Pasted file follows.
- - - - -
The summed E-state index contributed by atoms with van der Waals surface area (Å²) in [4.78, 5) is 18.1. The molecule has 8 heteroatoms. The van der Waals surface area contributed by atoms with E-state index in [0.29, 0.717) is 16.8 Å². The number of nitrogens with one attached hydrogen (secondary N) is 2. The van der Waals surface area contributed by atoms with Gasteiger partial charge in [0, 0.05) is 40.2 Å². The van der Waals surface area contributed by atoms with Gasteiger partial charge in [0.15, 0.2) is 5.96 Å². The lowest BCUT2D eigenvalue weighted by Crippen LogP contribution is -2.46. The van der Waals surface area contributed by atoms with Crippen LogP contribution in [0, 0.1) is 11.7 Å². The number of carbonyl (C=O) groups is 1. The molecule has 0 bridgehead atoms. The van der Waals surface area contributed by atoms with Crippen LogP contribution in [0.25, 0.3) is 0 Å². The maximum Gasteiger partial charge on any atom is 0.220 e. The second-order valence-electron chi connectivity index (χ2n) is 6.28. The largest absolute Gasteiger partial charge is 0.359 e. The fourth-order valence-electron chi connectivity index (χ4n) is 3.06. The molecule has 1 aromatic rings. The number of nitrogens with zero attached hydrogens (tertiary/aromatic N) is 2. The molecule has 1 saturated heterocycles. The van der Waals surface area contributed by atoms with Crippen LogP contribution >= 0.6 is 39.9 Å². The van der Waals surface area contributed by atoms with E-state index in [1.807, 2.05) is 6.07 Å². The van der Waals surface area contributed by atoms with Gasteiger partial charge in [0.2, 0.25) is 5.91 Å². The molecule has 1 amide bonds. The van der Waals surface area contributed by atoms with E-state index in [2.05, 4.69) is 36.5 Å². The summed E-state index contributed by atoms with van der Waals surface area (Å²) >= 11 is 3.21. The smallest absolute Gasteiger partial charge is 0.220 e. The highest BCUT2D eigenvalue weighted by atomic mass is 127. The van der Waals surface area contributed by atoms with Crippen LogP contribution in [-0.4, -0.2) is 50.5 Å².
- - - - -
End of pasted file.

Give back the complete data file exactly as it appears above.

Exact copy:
The summed E-state index contributed by atoms with van der Waals surface area (Å²) in [4.78, 5) is 18.1. The molecule has 8 heteroatoms. The van der Waals surface area contributed by atoms with E-state index in [0.29, 0.717) is 16.8 Å². The number of nitrogens with one attached hydrogen (secondary N) is 2. The van der Waals surface area contributed by atoms with Gasteiger partial charge in [0, 0.05) is 40.2 Å². The van der Waals surface area contributed by atoms with Gasteiger partial charge in [0.15, 0.2) is 5.96 Å². The lowest BCUT2D eigenvalue weighted by Crippen LogP contribution is -2.46. The van der Waals surface area contributed by atoms with Crippen LogP contribution in [0, 0.1) is 11.7 Å². The number of carbonyl (C=O) groups is 1. The molecule has 0 bridgehead atoms. The van der Waals surface area contributed by atoms with Crippen LogP contribution in [0.25, 0.3) is 0 Å². The maximum Gasteiger partial charge on any atom is 0.220 e. The second-order valence-electron chi connectivity index (χ2n) is 6.28. The largest absolute Gasteiger partial charge is 0.359 e. The fourth-order valence-electron chi connectivity index (χ4n) is 3.06. The molecule has 1 aromatic rings. The number of nitrogens with zero attached hydrogens (tertiary/aromatic N) is 2. The molecule has 1 saturated heterocycles. The van der Waals surface area contributed by atoms with Crippen LogP contribution >= 0.6 is 39.9 Å². The van der Waals surface area contributed by atoms with E-state index in [1.807, 2.05) is 6.07 Å². The van der Waals surface area contributed by atoms with Gasteiger partial charge in [0.2, 0.25) is 5.91 Å². The molecule has 1 amide bonds. The van der Waals surface area contributed by atoms with E-state index in [2.05, 4.69) is 36.5 Å². The summed E-state index contributed by atoms with van der Waals surface area (Å²) >= 11 is 3.21. The smallest absolute Gasteiger partial charge is 0.220 e. The highest BCUT2D eigenvalue weighted by atomic mass is 127. The van der Waals surface area contributed by atoms with Crippen LogP contribution in [-0.4, -0.2) is 50.5 Å².